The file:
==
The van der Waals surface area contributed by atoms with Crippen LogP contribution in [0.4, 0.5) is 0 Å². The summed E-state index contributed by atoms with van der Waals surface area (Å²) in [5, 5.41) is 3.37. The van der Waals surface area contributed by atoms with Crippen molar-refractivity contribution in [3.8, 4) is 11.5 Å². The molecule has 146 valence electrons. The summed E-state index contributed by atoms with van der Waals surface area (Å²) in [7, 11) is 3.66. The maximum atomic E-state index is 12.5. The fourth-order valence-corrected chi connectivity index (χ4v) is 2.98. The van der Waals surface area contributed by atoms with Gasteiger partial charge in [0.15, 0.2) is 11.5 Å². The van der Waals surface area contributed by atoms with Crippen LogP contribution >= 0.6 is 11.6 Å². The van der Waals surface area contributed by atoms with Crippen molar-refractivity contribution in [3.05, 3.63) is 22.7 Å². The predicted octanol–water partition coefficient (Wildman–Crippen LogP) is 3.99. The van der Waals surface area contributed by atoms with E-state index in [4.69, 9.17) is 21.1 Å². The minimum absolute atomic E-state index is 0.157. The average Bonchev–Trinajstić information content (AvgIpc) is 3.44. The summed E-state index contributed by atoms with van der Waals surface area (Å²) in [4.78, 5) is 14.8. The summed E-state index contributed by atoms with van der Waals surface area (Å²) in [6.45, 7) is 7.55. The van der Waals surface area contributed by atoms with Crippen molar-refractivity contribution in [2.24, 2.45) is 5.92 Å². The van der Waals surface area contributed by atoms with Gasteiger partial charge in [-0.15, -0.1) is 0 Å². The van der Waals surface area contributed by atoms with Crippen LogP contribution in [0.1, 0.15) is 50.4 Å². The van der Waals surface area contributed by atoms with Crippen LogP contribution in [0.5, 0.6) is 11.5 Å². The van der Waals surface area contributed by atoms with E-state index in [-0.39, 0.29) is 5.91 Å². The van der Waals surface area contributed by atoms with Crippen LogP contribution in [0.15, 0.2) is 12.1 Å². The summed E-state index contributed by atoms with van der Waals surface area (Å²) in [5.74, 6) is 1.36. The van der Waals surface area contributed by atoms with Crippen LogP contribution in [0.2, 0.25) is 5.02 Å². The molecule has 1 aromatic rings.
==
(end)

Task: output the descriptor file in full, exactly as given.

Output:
The van der Waals surface area contributed by atoms with Crippen LogP contribution in [0.4, 0.5) is 0 Å². The summed E-state index contributed by atoms with van der Waals surface area (Å²) in [5, 5.41) is 3.37. The van der Waals surface area contributed by atoms with Crippen molar-refractivity contribution in [3.8, 4) is 11.5 Å². The molecule has 146 valence electrons. The summed E-state index contributed by atoms with van der Waals surface area (Å²) in [7, 11) is 3.66. The maximum atomic E-state index is 12.5. The fourth-order valence-corrected chi connectivity index (χ4v) is 2.98. The van der Waals surface area contributed by atoms with Gasteiger partial charge in [0.15, 0.2) is 11.5 Å². The van der Waals surface area contributed by atoms with Crippen LogP contribution >= 0.6 is 11.6 Å². The van der Waals surface area contributed by atoms with Crippen molar-refractivity contribution in [3.05, 3.63) is 22.7 Å². The predicted octanol–water partition coefficient (Wildman–Crippen LogP) is 3.99. The van der Waals surface area contributed by atoms with E-state index in [4.69, 9.17) is 21.1 Å². The minimum absolute atomic E-state index is 0.157. The average Bonchev–Trinajstić information content (AvgIpc) is 3.44. The summed E-state index contributed by atoms with van der Waals surface area (Å²) in [4.78, 5) is 14.8. The summed E-state index contributed by atoms with van der Waals surface area (Å²) in [6.45, 7) is 7.55. The van der Waals surface area contributed by atoms with Crippen molar-refractivity contribution in [2.24, 2.45) is 5.92 Å². The van der Waals surface area contributed by atoms with Gasteiger partial charge in [-0.15, -0.1) is 0 Å². The van der Waals surface area contributed by atoms with Crippen LogP contribution in [0.1, 0.15) is 50.4 Å². The van der Waals surface area contributed by atoms with Crippen LogP contribution in [0.5, 0.6) is 11.5 Å². The van der Waals surface area contributed by atoms with E-state index in [-0.39, 0.29) is 5.91 Å². The van der Waals surface area contributed by atoms with Crippen LogP contribution in [0.15, 0.2) is 12.1 Å². The summed E-state index contributed by atoms with van der Waals surface area (Å²) in [5.74, 6) is 1.36. The van der Waals surface area contributed by atoms with Crippen LogP contribution in [0.2, 0.25) is 5.02 Å². The molecule has 1 aromatic rings.